If law enforcement officials have a reason to believe that you have drugs or drug paraphernalia in your home, they will likely want to enter your home to try to prove their suspicions. However, your home, apartment or room is your own private space, and law enforcement officers cannot enter unless you grant them explicit permission to do so or under very special circumstances.
Generally speaking, if law enforcement officials wish to enter your private property in order to gain evidence that you have committed a drug crime, they must first be in possession of a search warrant. A search warrant can only be obtained by the courts. A search warrant is needed to override what is stated in the Fourth Amendment, the assertion that it is the right of all people to be secure in their houses from unreasonable searches and seizures.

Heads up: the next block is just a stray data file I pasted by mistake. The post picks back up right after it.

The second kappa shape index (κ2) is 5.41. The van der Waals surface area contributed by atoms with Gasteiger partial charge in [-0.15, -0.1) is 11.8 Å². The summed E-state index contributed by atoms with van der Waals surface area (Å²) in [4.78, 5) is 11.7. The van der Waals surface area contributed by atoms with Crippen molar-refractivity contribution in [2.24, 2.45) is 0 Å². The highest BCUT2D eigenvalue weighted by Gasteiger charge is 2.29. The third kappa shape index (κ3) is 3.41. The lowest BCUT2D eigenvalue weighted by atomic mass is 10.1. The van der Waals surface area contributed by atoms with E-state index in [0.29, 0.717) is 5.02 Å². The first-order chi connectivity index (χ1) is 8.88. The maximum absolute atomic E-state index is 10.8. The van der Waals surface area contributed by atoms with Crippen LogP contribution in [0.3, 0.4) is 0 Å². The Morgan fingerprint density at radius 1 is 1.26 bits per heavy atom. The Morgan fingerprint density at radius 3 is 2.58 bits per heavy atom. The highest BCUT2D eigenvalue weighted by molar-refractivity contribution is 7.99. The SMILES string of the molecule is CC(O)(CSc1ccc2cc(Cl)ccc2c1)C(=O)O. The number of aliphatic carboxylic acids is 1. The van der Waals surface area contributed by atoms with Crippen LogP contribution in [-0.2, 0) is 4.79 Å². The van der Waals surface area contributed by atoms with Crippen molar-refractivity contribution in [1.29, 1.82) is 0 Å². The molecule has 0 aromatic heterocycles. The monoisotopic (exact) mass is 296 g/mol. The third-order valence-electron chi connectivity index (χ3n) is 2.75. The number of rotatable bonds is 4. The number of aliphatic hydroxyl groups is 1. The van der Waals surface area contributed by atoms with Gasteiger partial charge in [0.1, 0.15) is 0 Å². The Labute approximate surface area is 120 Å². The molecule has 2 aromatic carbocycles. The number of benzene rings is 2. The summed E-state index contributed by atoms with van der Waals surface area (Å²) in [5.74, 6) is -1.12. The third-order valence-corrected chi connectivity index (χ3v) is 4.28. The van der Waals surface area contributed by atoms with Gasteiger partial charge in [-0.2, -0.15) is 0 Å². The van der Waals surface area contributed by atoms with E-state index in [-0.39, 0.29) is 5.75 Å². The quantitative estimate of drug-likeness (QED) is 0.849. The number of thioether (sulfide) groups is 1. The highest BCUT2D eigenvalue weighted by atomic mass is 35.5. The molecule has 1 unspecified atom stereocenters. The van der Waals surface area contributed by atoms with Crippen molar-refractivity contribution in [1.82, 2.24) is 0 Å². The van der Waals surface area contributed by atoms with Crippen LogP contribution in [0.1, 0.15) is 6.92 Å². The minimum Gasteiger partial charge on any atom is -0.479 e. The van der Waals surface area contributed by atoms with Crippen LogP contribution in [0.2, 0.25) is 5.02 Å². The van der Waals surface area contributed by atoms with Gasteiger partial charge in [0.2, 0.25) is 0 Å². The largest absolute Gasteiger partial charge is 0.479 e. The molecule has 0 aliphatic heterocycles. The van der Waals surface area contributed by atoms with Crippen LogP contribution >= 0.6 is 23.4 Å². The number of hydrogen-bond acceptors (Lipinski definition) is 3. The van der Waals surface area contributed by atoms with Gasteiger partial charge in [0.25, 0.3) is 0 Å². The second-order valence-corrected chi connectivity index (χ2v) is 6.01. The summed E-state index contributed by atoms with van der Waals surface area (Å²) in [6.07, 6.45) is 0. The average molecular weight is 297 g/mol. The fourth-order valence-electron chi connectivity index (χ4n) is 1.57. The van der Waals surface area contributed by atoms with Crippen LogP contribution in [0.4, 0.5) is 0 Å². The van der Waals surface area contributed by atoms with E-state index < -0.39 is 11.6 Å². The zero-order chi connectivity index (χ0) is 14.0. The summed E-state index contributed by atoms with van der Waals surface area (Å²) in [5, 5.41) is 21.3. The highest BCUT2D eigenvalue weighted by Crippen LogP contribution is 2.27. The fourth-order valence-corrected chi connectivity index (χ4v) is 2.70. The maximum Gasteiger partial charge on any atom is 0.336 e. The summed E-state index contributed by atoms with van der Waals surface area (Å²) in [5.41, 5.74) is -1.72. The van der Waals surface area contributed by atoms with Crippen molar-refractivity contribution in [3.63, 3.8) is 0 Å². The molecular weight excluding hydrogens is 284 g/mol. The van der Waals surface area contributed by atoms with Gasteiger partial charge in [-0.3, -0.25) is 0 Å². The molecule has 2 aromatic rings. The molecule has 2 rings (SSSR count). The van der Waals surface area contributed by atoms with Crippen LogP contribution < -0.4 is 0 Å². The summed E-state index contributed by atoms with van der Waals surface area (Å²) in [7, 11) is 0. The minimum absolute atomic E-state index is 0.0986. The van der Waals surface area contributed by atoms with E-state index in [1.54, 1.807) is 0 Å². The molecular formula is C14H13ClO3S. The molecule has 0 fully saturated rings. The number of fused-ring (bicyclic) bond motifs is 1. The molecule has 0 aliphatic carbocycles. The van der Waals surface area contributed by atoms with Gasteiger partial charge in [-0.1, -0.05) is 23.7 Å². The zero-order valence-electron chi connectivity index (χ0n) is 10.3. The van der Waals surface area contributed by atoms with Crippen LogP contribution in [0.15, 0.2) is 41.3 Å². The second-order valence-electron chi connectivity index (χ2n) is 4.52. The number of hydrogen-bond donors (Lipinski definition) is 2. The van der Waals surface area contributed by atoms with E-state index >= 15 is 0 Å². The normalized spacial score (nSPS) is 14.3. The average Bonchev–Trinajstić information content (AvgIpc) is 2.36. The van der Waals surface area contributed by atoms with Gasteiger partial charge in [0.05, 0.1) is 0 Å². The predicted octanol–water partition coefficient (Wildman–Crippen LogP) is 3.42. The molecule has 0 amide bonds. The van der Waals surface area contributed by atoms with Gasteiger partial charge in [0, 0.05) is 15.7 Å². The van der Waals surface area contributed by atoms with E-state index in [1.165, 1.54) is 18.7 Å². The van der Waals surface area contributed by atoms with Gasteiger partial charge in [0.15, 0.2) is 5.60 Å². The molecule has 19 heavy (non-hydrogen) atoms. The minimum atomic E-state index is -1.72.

When can a search warrant be obtained?
A search warrant can be obtained when law enforcement officials present a case to the courts showing why there is probable cause existing to believe that the property in question has some evidence that will help with a crime. If there is a time-sensitive situation, law enforcement can potentially make the decision to search the property in question without a warrant.
If you believe that you have been subject to an illegal search and seizure in the state of Ohio in relation to drug possession, it is important to take action. This is because law enforcement may not be able to use any evidence found if they obtained it from an unlawful search.